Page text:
Aedes aegypti density and the risk of dengue-virus transmission


  • T.W. Scott
  • A. Morrison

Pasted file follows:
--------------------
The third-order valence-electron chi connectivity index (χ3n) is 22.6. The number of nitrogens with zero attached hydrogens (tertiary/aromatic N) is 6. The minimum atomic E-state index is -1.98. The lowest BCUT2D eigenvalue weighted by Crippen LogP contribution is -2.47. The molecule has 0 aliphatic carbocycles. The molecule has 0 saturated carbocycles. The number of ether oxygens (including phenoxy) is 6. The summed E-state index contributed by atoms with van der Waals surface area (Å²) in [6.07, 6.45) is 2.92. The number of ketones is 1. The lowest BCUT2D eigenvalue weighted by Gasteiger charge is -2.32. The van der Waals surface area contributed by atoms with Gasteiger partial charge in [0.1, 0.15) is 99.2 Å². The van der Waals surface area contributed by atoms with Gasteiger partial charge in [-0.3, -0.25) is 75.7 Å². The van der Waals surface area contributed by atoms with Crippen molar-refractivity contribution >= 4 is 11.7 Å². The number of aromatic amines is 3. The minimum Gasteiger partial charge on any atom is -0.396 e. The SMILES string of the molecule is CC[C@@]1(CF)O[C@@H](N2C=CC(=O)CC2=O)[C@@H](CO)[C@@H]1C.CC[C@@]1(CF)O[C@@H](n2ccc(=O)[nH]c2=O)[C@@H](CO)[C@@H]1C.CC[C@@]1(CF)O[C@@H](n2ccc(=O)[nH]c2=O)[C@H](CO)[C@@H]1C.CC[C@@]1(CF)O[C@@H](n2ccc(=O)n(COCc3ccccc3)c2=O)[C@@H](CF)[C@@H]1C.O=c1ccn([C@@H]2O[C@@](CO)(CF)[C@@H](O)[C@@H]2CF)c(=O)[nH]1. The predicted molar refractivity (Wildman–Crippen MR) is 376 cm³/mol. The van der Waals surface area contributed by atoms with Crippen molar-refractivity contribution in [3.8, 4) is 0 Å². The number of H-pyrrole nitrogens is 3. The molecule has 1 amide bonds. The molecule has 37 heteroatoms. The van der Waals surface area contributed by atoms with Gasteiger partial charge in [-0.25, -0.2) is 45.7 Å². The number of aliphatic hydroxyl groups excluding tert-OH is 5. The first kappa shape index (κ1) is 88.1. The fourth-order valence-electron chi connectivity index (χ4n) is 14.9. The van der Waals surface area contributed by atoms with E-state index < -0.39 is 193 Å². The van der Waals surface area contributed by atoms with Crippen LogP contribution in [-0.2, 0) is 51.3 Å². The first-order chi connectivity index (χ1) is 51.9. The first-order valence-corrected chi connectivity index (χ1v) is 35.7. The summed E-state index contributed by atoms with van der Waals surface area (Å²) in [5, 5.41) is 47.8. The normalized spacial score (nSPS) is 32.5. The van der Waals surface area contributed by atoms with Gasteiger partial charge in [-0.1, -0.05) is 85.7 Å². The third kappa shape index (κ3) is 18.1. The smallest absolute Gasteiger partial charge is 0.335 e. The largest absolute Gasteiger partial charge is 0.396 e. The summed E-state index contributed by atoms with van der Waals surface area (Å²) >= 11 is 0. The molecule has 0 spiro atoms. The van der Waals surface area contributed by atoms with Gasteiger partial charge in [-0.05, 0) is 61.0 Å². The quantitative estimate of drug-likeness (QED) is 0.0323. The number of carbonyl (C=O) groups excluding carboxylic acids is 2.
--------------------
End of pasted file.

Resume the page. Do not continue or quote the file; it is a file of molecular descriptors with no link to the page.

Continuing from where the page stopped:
Using genetically modified mosquitoes to control vector-borne diseases will require specific, quantitative targets for the extent to which populations of competent mosquito vectors need to be reduced in order to produce predictable public-health outcomes. Unfortunately, dengue researchers do not have an entomological measure for predicting the risk of human dengue infection and disease that is as effective as they would like. The situation is further complicated by the fact that contemporary dengue control is based on the assumption, which has not been thoroughly tested, that a reduction in adult Aedes aegypti population densities will decrease risk of virus transmission. Ae. aegypti eradication is not considered feasible and there are no commercially available dengue vaccines or clinical cures. Herein we discuss four interrelated questions that need to be addressed for the proper evaluation and implementation of genetically modified mosquitoes for dengue control. In specific terms, what is an acceptable level of dengue risk? What are the mosquito densities necessary to achieve that goal? What is the best way to measure entomological risk? Because most dengue risk factors are likely to exhibit spatial dependence, at what geographic scale are the components of dengue transmission important? We conclude with two recommendations for improving dengue surveillance and control. First, there is an urgent need for field-based prospective longitudinal cohort studies on the relationships among measures of Ae. aegypti density, dengue incidence, and severity of disease. Second, new rapid, inexpensive, and operationally amenable methodologies are needed to evaluate and monitor the impact of vector-control strategies on disease reduction. Unless competent mosquito vectors are eliminated entirely, predicting and evaluating success following release of genetically modified Ae. aegypti will require a more thorough understanding of the relationship between vector density and the risk of human disease